Chicago, Illinois - Following objections raised by the United States and others, the parties in a class action matter involving Lenny & Larry’s cookies filed an amended proposed settlement that would direct additional value toward consumer plaintiffs, the Department of Justice today announced.
“Congress passed the Class Action Fairness Act to stop questionable settlements that benefit lawyers instead of injured consumers,” said Principal Deputy Associate Attorney General Jesse Panuccio. “As part of our efforts to protect consumers, the Department of Justice will continue to object to settlements that are not fair, reasonable, and adequate.”
“The Class Action Fairness Act is designed to help ensure that class action settlements do not unreasonably benefit attorneys or third parties at the expense of the consumers involved,” said Assistant Attorney General Jody Hunt of the Department of Justice’s Civil Division. “The Department of Justice will continue to take action when we see unsuitable class action settlements.”
Plaintiffs in the case, Cowen et al. v. Lenny & Larry’s, Inc., alleged that labels for the defendant’s “The Complete Cookie” product included inaccurate nutritional information. Under the original proposed settlement reached between the parties and filed in October 2018, individual class members would have received pro rata shares of a $350,000 cash fund or up to $30 in free cookies. The defendant also agreed to distribute free cookies worth about $3 million to the general public through giveaways at certain health food stores. Based on the purported total value of the settlement, class counsel sought $1.1 million in attorney’s fees, which the defendant agreed not to oppose.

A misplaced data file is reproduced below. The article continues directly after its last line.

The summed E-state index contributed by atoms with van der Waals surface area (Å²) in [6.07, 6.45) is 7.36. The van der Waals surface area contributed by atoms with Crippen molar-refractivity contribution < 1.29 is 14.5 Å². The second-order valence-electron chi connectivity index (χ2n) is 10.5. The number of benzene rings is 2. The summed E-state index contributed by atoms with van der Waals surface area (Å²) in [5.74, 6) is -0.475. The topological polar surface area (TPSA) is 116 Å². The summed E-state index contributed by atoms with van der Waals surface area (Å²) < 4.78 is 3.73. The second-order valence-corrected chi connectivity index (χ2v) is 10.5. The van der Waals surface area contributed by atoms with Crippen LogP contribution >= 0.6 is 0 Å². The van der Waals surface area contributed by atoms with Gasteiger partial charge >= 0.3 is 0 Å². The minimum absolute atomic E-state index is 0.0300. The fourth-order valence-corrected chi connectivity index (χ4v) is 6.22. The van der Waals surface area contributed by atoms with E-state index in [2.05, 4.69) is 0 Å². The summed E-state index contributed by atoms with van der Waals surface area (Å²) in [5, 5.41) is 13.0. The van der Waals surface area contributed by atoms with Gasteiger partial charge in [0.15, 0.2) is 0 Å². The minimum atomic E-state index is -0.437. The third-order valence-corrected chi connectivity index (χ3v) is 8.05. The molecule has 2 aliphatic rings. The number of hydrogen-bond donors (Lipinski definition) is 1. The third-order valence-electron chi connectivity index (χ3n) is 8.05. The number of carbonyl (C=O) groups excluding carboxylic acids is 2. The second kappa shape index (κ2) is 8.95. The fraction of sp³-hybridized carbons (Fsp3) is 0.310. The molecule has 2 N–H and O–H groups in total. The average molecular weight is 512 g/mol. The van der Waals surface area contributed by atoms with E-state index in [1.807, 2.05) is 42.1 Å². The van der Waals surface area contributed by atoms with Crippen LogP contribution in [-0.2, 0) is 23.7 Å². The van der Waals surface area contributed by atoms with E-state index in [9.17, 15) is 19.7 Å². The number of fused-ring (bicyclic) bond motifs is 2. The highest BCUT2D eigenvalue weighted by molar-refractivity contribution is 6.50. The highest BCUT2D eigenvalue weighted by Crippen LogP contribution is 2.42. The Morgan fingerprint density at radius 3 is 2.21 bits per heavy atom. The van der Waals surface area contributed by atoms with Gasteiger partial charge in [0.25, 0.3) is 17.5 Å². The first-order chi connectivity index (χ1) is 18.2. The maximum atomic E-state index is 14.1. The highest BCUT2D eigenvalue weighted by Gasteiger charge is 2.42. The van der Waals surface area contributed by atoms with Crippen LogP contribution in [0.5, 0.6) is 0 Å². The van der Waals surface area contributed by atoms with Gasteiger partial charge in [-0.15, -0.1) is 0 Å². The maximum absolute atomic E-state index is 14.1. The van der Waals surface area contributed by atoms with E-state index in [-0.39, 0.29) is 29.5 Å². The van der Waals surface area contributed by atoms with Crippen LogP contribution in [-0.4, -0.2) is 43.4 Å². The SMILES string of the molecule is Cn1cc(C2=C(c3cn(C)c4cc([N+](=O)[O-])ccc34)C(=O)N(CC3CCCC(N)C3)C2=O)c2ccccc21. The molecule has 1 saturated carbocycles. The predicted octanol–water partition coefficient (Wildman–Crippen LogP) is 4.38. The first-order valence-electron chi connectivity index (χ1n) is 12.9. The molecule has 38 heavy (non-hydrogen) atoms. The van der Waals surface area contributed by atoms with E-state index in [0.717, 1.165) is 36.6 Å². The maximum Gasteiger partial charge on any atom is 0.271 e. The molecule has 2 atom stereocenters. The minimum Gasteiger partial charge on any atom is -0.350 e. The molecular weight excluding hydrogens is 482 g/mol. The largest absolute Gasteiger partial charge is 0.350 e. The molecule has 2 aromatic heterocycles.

In a Statement of Interest filed Feb. 15, 2019, the United States argued that the court should reject the settlement because it directed most of its value toward non-class members and attorney’s fees rather than to consumer plaintiffs. The parties thereafter filed an amended proposed settlement on April 2, 2019. Under the amended settlement, individual class members would receive shares of a $889,000 cash fund, or up to $35 in free cookies. Class counsel now seek approximately $410,000 in attorney’s fees. The case is pending in U.S. District Court for the Northern District of Illinois, which must approve any final settlement.
The Class Action Fairness Act of 2005 provides the Attorney General and state officials an opportunity to review federal class action settlements before district courts grant final approval. The United States recently filed an amicus brief in another class action case pending before the Sixth Circuit Court of Appeals, Chapman et al. v. Tristar Products, Inc. The government argued that the Chapman settlement unfairly awarded millions of dollars to attorneys but provided consumers with little more than nearly worthless coupons.